I walked up a flight of steps and then down a narrow corridor until I found my destination, a small lecture hall with elevated seating. I took my chair and moments later a red faced man with silver hair entered. He wore a white dress shirt, black pants and a simple red tie. He removed a pair of glasses from his breast pocket and began to read off the roll call. Then when he finished he tucked the spectacles back into their pocket and reclined in a single chair situated front and center in the room.

“So where does our story begin?” He asked candidly.

A brown haired guy at the front of the class raised his hand.

“Yes’sir,” the professor pointed.

“Genisis,” he said confidently.

“Alright lets open up to Genesis 1. Who’s got it?”

A girl raised her hand in the back.

“Read it for us,” the professor said as he pointed at the young woman.

She began to read Genesis one and after a few versus the professor raised his hand.

“That’s good enough. So is that where our story starts?” He looked out over the silent and confused students. “Come on guys! You know this. I know you do. So where does our story start?”

Another girl raised her hand this time a blonde girl near the middle of the class. “John 1?” She wasn’t so confident in her suggestion as the guy in the front had been about Genesis.

“Ok, lets open up to St. John one,” he explained as he sat back and waited. A guy near the front raised his hand and the professor nodded.

The young man read about the Word being with God in the beginning and again after a few verses the professor raised his hand and the reading ceased.

“Come on guys. We’re getting closer. You can do this,” his voice rang with the kind of enthusiasm your mom would give you if she were on the sidelines of a triathlon cheering you on.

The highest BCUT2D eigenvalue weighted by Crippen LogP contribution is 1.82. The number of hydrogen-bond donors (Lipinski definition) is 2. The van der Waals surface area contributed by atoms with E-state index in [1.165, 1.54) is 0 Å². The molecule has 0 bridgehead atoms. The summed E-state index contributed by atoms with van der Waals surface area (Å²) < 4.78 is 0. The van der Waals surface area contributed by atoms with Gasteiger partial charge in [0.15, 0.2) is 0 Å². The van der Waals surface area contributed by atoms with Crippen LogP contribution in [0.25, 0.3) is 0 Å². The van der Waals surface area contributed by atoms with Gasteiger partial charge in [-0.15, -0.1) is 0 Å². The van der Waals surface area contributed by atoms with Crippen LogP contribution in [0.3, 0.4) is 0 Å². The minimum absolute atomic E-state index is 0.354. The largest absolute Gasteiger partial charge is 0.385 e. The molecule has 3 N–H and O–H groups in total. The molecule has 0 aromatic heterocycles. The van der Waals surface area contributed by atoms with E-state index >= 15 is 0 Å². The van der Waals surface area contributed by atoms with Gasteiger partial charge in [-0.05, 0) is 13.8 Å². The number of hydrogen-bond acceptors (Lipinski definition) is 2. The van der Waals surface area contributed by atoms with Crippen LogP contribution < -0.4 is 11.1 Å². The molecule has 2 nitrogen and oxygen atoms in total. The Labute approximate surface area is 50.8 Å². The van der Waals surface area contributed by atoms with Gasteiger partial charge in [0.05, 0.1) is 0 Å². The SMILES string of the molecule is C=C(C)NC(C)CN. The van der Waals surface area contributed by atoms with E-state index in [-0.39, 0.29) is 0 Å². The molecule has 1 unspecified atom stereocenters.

I raised my hand and the professor bowed his silver head. “It starts in Abraham.”

“There it is!” He leapt to his feet and shouted. The class jumped, startled that a man in his sixties could display such a fierce passion for the gospel. “Quick! Someone open up to Abraham and lets read.”

“I have it,” I continued.

“Go,” he ordered.

I read aloud the scriptures about Abraham’s vision of his Pre-Mortal existence and his ranking among the intelligences that were before the foundation of the world.

“Now I have to apologize to you guys,” the red-faced professor stuck his hand to his forehead now. “It was a trick question. Now don’t go losing trust in me, hear me out first. We think in beginnings and endings, but is that how God thinks?” he looked out over his class now.

I shook my head.

“No. Now let me ask you this. Where’s Kolob?” the class was silent. “Come on guys it’s the governing planet closest to where God resides or some craziness like that. Does knowing where Kolob really matter?”

Again I shook my head.

“No. What matters is how much you understand of the ways in which the Lord works. He works in eternal rounds and if you don’t understand the end as well as you understand the beginning then you won’t ever get the whole picture. The beginning is the end and the end is the beginning. ” he leaned back and put his arms behind his head. “We can talk about Kolob all day and get no closer to God than we currently are right now. Or we can talk about the things that do matter. We can talk about the things that will bring us joy, and we can learn the true manner of happiness. Welcome to Old Testament part one. So now that I got my introduction done, who knows where the end of our story is? Who’s got THE Revelation of John?”